Rites of Passage

Our approaching time together at BreathCamp is designed to reintroduce the benefits of rites of passage that we have missed in our lives.

We have just concluded our Alchemist retreat in the hills outside Barcelona, and what a week that was. Our time together is designed to reintroduce the benefits of rites of passage that we missed. 

Tribal culture uses rites of passage as a clear measurement of each stage of our life journey, but the western world has bypassed these important moments, replacing them with banal and repetitive stimuli that become hypnotic and beguiling. 

It is much easier to scroll and swipe than create a real relationship with life. Courage atrophies, capability diminishes, and we forsake our human obligation to be the best version of who we can be.

Once upon a time you were a newborn child, and everything was possible. Yet through the gradual erosion of your miracle-self you were taught that to belong you had to be a certain way, to perform well or to win to be worthy. Your self-esteem became subject to influence from the outer world, your parents, siblings and peers. 

A life of striving without acknowledgement or recognition is tiring, dulling and sucks the inspiration out of us. Performing well in a sick world is no real accomplishment, and to measure our success by how many others we ‘beat’ or ‘likes’ we get is a fool’s game. 

I believe that the ‘mid-life crisis’ that has now become a normal life event for so many is the result of the lack of Rites of Passage. We are forced to realise, by illness, breakdown or the crumbling of our fragile self-esteem, that we are capable of greater things than those we chose to believe in. This is a shocking moment as our ‘world’ collapses in the rubble of self-disgust. 

But as we introduce Rites of Passage into our lives, we get to change things. We get to measure our progress as humans, with ancient wisdom rather than electronically induced waves of oxytocin. We are gifted with the understanding that our human journey needs challenges to be overcome in order for our self-respect to take root.  

It is only through the mastery of our challenge that we can reach our greatness, and when that challenge is provided in a fair way, when it is clear that it will arise to test us – our alertness and commitment – then we can approach it differently. 

If you are a parent of young children, consider what you can do to reintroduce these important thresholds for them. You don’t need to send them off into the jungle to steal a tigers foreskin with a pair of chopsticks. There are more simple ways that they can be challenged in order to rise to their greatness. Remember, if you are inspired by their capability they will become stronger.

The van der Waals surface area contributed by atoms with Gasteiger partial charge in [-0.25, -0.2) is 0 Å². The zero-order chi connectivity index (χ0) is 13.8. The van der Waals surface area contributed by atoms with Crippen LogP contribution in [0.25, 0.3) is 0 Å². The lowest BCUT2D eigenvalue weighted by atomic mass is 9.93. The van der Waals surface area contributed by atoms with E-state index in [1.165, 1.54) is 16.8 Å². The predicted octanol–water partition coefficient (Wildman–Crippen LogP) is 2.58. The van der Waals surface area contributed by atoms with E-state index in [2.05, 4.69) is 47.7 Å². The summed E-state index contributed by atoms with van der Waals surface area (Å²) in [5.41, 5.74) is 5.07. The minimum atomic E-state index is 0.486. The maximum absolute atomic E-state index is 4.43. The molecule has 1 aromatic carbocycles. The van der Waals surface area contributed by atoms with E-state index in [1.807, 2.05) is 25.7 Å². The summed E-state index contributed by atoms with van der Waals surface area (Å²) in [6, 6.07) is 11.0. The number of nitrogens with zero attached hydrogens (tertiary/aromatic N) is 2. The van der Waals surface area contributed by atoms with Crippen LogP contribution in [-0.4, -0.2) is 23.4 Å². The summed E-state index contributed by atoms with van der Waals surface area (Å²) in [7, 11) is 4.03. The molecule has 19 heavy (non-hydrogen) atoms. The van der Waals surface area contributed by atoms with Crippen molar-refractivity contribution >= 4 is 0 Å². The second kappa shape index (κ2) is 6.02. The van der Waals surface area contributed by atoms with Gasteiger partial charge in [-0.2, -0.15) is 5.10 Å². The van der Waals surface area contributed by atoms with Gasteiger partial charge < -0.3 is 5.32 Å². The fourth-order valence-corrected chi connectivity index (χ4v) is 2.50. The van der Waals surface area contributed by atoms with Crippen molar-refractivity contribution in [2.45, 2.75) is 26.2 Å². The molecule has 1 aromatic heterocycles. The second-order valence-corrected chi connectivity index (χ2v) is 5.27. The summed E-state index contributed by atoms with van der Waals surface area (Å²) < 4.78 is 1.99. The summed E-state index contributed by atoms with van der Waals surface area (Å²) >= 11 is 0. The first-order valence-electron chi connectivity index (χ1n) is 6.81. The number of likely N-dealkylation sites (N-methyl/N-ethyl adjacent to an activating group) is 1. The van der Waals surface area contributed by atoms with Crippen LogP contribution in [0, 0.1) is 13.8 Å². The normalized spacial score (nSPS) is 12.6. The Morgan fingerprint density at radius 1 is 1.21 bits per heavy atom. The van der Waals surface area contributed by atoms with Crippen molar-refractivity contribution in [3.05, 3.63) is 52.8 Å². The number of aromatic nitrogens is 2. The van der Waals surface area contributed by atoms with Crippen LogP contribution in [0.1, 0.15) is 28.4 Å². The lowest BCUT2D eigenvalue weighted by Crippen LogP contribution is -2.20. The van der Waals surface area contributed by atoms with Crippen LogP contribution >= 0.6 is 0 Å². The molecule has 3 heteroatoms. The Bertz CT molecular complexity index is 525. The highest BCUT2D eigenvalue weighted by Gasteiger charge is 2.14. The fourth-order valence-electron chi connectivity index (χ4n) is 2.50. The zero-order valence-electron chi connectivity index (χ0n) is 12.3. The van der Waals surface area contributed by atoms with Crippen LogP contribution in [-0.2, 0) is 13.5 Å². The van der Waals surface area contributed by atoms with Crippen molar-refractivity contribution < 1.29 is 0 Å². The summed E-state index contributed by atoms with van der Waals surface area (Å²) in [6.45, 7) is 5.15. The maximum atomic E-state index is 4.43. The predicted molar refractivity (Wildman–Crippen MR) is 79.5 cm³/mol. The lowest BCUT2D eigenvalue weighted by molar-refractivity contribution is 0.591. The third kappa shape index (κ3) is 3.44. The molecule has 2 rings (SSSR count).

There will come a moment when our daughters menstruate and our sons ejaculate, nature’s ways of marking the passage from youthful dependent to powerful creator. How can we support the advent of these miraculous truths for our children? If, as parents, we don’t give due attention to these thresholds, is it any wonder that our children grow confused, catapulted into an adult world unready and over-equipped? 

Likewise as we grow older, what rites of passage have we bypassed innocently, our minds and passions driven or drawn by our past, or a fantastical future that actually never comes into being? 

I remember being inspired by my guitar teacher, a young man about to be married. His rite of passage was to go into the woods of southern England, and stand in a circle with his male peers. Each of them would ask him a question to test his strength of purpose, his readiness and his commitment to the union that was about to occur. The next stage was to enter into a circle with the women friends of his bride-to-be and answer their questions too. 

Juxtapose this conscious rite of passage with the drunken clowns on a flight to Ibiza on their way to a 5-day binge of alcohol and drugs – another version of a rite of passage which only offers the chance to test the boundaries of indulgence and the arrogance of ignorance. 

Further on, as we become elders, understanding that wisdom is born from our own mistakes and the time we have taken to reflect on them, do we remain forever in pursuit of mastery? Is Kingship or Queenship the ultimate achievement of a lifetime? 

A few years ago in Bali, as I speculated on my journey to mastery, a lady younger than myself gave me six words in return: “Mystery is the antidote to Mastery” was all she said. 

That stumped me, most of all because it was unwelcome. What has my life been for if not to master at least something about it? After all the effort, was mastery of no value?

Another rite of passage is called for, that in preparation for our final passing there is much we can do. Sure, live each and every moment as if it could be our last, but also, if we are to pass through the eye of the needle of death, there isn’t room for any baggage. What we don’t resolve or work out will become our legacy to our heirs. This last period of life offers the chance to shed the burdens, to atone for our prior mistakes, and bow humbly before the greatest mystery of all. 

That’s what BreathCamp is about, a chance to experience Rites of Passages that are interwoven into your experience while with us – and following camp – with our Inner Journey. We are born as a result of a miraculous process, and to accept life as a diminished version of who we are is as indulgent as drinking our way into oblivion.

Now is our chance, not just to walk our talk, but to wake up and walk our ‘why’. 

Love, Anthony

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